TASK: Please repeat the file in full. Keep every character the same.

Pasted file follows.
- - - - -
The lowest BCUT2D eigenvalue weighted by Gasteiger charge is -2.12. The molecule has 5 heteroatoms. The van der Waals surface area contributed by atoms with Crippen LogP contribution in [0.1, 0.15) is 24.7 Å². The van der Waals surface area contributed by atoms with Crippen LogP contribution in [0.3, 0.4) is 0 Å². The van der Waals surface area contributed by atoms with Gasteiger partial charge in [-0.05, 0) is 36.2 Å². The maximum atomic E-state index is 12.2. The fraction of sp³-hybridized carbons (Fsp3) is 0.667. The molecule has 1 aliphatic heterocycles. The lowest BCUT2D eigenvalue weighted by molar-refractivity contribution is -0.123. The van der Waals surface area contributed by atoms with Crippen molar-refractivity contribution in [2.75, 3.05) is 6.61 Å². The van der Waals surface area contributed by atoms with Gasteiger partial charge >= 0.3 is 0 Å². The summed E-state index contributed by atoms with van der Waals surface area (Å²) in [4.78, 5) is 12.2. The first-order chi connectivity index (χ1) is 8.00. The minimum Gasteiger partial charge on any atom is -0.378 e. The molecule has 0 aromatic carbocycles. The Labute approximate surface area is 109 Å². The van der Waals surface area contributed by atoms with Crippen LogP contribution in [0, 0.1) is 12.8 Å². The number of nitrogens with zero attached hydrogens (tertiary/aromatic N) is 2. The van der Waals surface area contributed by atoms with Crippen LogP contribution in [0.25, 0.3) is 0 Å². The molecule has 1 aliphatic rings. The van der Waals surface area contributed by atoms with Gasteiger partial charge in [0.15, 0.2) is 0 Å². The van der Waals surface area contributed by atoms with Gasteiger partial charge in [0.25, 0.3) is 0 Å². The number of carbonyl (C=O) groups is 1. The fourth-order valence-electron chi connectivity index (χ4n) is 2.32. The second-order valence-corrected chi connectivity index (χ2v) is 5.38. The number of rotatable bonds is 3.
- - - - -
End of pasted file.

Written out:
The lowest BCUT2D eigenvalue weighted by Gasteiger charge is -2.12. The molecule has 5 heteroatoms. The van der Waals surface area contributed by atoms with Crippen LogP contribution in [0.1, 0.15) is 24.7 Å². The van der Waals surface area contributed by atoms with Crippen LogP contribution in [0.3, 0.4) is 0 Å². The van der Waals surface area contributed by atoms with Gasteiger partial charge in [-0.05, 0) is 36.2 Å². The maximum atomic E-state index is 12.2. The fraction of sp³-hybridized carbons (Fsp3) is 0.667. The molecule has 1 aliphatic heterocycles. The lowest BCUT2D eigenvalue weighted by molar-refractivity contribution is -0.123. The van der Waals surface area contributed by atoms with Crippen molar-refractivity contribution in [2.75, 3.05) is 6.61 Å². The van der Waals surface area contributed by atoms with Gasteiger partial charge >= 0.3 is 0 Å². The summed E-state index contributed by atoms with van der Waals surface area (Å²) in [4.78, 5) is 12.2. The first-order chi connectivity index (χ1) is 8.00. The minimum Gasteiger partial charge on any atom is -0.378 e. The molecule has 0 aromatic carbocycles. The Labute approximate surface area is 109 Å². The van der Waals surface area contributed by atoms with Crippen LogP contribution in [0, 0.1) is 12.8 Å². The number of nitrogens with zero attached hydrogens (tertiary/aromatic N) is 2. The van der Waals surface area contributed by atoms with Crippen LogP contribution in [0.25, 0.3) is 0 Å². The molecule has 1 aliphatic rings. The van der Waals surface area contributed by atoms with Gasteiger partial charge in [0.15, 0.2) is 0 Å². The van der Waals surface area contributed by atoms with Gasteiger partial charge in [0.25, 0.3) is 0 Å². The number of carbonyl (C=O) groups is 1. The fourth-order valence-electron chi connectivity index (χ4n) is 2.32. The second-order valence-corrected chi connectivity index (χ2v) is 5.38. The number of rotatable bonds is 3.